The 1976 Legionnaires Disease outbreak also known as Legion Fever, refers to the first known cases of infection by Legionella pneumophila in the United States.
On July 21, 1976, the American Legion opened its annual three-day convention at the Bellevue-Stratford Hotel in Philadelphia, Pennsylvania. More than 2,000 Legionaires, mostly men, attended the convention. The date and city were chosen to coincide with America’s celebration of the 200th anniversary of the signing of the US Declaration of Independence at Philadelphia in 1776.
On July 27, three days after the convention ended, Legionnaire Ray Brennan, a 61-year-old retired US Air Force captain and an American Legion bookkeeper, died at his home of an apparent heart attack. Brennan had returned home from the convention on the evening of July 24 complaining of feeling tired. On July 30, another Legionnaire, Frank Aveni, aged 60, also died of an apparent heart attack, as did three other Legionnaires. All of them had been convention attendees. Twenty-four hours later, on August 1, six more Legionnaires died. They ranged in age from 39 to 82, and, like Ray Brennan, Frank Aveni, and the three other Legionnaires, all had complained of tiredness, chest pains, lung congestion, and fever.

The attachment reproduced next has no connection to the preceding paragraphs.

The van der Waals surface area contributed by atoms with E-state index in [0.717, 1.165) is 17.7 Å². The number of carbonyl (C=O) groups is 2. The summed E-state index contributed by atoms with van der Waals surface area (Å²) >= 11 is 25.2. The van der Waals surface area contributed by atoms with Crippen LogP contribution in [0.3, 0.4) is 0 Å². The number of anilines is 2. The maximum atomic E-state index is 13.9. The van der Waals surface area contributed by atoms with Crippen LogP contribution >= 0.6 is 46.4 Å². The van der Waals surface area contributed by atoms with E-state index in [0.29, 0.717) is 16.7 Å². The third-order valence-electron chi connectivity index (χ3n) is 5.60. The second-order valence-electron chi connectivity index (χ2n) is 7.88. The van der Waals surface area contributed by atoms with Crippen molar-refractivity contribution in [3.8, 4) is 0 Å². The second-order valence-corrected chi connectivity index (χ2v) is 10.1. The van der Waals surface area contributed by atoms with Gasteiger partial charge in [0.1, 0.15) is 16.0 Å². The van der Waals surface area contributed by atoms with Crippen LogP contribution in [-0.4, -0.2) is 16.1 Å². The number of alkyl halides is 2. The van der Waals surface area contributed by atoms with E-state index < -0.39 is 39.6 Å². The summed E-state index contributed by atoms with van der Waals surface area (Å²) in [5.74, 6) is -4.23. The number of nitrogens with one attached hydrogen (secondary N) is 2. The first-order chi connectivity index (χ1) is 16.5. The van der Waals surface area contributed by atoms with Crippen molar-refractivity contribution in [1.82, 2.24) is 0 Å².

Three of the Legionnaires had been patients of Ernest Campbell, a physician in Bloomsburg, Pennsylvania, who noticed that all three men had been at the Legionnaires convention in Philadelphia. He contacted the Pennsylvania Department of Health. Officials at the American Legion also began getting notices of the sudden deaths of several members, all at the same time. Within a week, more than 130 people, mostly men, had been hospitalized, and 25 had died.
The U.S. Centers for Disease Control and Prevention mounted an unprecedented investigation and, by September, the focus had shifted from outside causes, such as a disease carrier, to the hotel environment itself. In January 1977, the Legionella bacterium was finally identified and isolated and was found to be breeding in the cooling tower of the hotel’s air conditioning system, which then spread it through the building. This finding prompted new regulations worldwide for climate control systems.
Complicating the situation was a fear among the public that the original cluster of 14 cases, six of whom died all within days of each other, represented an outbreak of swine flu. The total number of cases reached 211, and of those, 29 had died. At the time of the outbreak, epidemiological investigation protocols did not include active participation by both the laboratory specialists and investigators. No effective communication existed between scientists in the field interviewing patients, and those in the laboratory testing specimens.
While the Center for Disease Control responded rapidly, as did the Pennsylvania Health Department, it wasn't until nearly a year later that Joseph McDade made the discovery that a previously identified bacterium was the cause of the outbreak. It had not been considered previously because it was believed to affect only animals. The bacterium was later named Legionella pneumophila.